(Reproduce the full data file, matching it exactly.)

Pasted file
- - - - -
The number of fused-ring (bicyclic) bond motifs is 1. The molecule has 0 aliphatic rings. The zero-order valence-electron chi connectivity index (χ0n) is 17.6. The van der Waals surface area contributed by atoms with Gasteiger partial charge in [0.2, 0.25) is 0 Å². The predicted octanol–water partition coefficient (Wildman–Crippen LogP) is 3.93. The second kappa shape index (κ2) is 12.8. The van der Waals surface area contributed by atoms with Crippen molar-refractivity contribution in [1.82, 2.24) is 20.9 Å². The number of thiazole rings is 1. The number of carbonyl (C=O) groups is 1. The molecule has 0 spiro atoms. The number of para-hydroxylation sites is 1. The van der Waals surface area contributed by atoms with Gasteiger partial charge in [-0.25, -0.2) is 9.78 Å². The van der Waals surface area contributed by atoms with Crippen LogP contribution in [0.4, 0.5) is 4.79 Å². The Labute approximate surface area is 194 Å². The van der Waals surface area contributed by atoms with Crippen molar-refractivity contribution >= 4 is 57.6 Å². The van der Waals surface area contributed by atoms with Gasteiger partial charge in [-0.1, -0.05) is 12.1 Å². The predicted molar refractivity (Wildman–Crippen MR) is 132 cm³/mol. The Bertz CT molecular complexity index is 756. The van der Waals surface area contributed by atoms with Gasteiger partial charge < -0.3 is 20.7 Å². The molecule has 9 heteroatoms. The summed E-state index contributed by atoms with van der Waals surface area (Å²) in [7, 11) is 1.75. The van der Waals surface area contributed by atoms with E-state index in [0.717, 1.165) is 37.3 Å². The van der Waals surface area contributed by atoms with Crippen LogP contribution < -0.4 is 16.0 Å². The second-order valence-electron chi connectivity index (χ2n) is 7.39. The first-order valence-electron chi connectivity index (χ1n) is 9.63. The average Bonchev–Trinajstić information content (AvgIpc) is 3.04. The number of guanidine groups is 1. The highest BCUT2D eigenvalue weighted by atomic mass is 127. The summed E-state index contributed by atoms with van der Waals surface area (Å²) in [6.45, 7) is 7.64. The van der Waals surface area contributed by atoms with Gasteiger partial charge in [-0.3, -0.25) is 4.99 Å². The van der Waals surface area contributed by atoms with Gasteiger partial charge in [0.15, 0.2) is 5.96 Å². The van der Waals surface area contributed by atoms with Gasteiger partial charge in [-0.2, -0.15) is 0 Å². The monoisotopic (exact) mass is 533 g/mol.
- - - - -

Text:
The number of fused-ring (bicyclic) bond motifs is 1. The molecule has 0 aliphatic rings. The zero-order valence-electron chi connectivity index (χ0n) is 17.6. The van der Waals surface area contributed by atoms with Gasteiger partial charge in [0.2, 0.25) is 0 Å². The predicted octanol–water partition coefficient (Wildman–Crippen LogP) is 3.93. The second kappa shape index (κ2) is 12.8. The van der Waals surface area contributed by atoms with Crippen molar-refractivity contribution in [1.82, 2.24) is 20.9 Å². The number of thiazole rings is 1. The number of carbonyl (C=O) groups is 1. The molecule has 0 spiro atoms. The number of para-hydroxylation sites is 1. The van der Waals surface area contributed by atoms with Gasteiger partial charge in [-0.25, -0.2) is 9.78 Å². The van der Waals surface area contributed by atoms with Crippen LogP contribution in [0.4, 0.5) is 4.79 Å². The Labute approximate surface area is 194 Å². The van der Waals surface area contributed by atoms with Crippen molar-refractivity contribution >= 4 is 57.6 Å². The van der Waals surface area contributed by atoms with Gasteiger partial charge in [-0.1, -0.05) is 12.1 Å². The predicted molar refractivity (Wildman–Crippen MR) is 132 cm³/mol. The Bertz CT molecular complexity index is 756. The van der Waals surface area contributed by atoms with Gasteiger partial charge < -0.3 is 20.7 Å². The molecule has 9 heteroatoms. The summed E-state index contributed by atoms with van der Waals surface area (Å²) in [7, 11) is 1.75. The van der Waals surface area contributed by atoms with E-state index in [0.717, 1.165) is 37.3 Å². The van der Waals surface area contributed by atoms with Crippen LogP contribution < -0.4 is 16.0 Å². The second-order valence-electron chi connectivity index (χ2n) is 7.39. The first-order valence-electron chi connectivity index (χ1n) is 9.63. The average Bonchev–Trinajstić information content (AvgIpc) is 3.04. The number of guanidine groups is 1. The highest BCUT2D eigenvalue weighted by atomic mass is 127. The summed E-state index contributed by atoms with van der Waals surface area (Å²) in [6.45, 7) is 7.64. The van der Waals surface area contributed by atoms with Gasteiger partial charge in [-0.3, -0.25) is 4.99 Å². The van der Waals surface area contributed by atoms with Gasteiger partial charge in [0.15, 0.2) is 5.96 Å². The van der Waals surface area contributed by atoms with Gasteiger partial charge in [-0.2, -0.15) is 0 Å². The monoisotopic (exact) mass is 533 g/mol.